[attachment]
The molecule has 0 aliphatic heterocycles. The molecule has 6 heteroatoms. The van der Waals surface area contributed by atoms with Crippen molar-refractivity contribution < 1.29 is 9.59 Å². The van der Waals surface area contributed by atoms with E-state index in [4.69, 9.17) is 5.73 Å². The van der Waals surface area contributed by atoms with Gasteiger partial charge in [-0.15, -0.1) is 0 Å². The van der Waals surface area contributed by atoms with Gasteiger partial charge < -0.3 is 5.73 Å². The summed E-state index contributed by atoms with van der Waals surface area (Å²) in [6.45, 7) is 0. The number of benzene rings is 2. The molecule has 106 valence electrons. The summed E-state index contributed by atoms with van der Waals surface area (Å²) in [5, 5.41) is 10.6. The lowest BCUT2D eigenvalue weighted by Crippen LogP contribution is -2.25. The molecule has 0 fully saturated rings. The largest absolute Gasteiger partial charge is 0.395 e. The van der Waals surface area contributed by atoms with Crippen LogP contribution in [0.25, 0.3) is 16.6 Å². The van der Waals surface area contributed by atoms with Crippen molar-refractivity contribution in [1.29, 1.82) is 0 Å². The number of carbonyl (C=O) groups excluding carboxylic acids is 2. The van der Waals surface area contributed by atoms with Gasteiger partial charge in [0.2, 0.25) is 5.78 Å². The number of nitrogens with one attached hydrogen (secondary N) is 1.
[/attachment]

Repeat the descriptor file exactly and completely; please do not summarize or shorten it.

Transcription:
The molecule has 0 aliphatic heterocycles. The molecule has 6 heteroatoms. The van der Waals surface area contributed by atoms with Crippen molar-refractivity contribution < 1.29 is 9.59 Å². The van der Waals surface area contributed by atoms with E-state index in [4.69, 9.17) is 5.73 Å². The van der Waals surface area contributed by atoms with Gasteiger partial charge in [-0.15, -0.1) is 0 Å². The van der Waals surface area contributed by atoms with Gasteiger partial charge < -0.3 is 5.73 Å². The summed E-state index contributed by atoms with van der Waals surface area (Å²) in [6.45, 7) is 0. The number of benzene rings is 2. The molecule has 106 valence electrons. The summed E-state index contributed by atoms with van der Waals surface area (Å²) in [5, 5.41) is 10.6. The lowest BCUT2D eigenvalue weighted by Crippen LogP contribution is -2.25. The molecule has 0 fully saturated rings. The largest absolute Gasteiger partial charge is 0.395 e. The van der Waals surface area contributed by atoms with Crippen LogP contribution in [0.25, 0.3) is 16.6 Å². The van der Waals surface area contributed by atoms with Crippen molar-refractivity contribution in [1.29, 1.82) is 0 Å². The number of carbonyl (C=O) groups excluding carboxylic acids is 2. The van der Waals surface area contributed by atoms with Gasteiger partial charge in [0.2, 0.25) is 5.78 Å². The number of nitrogens with one attached hydrogen (secondary N) is 1.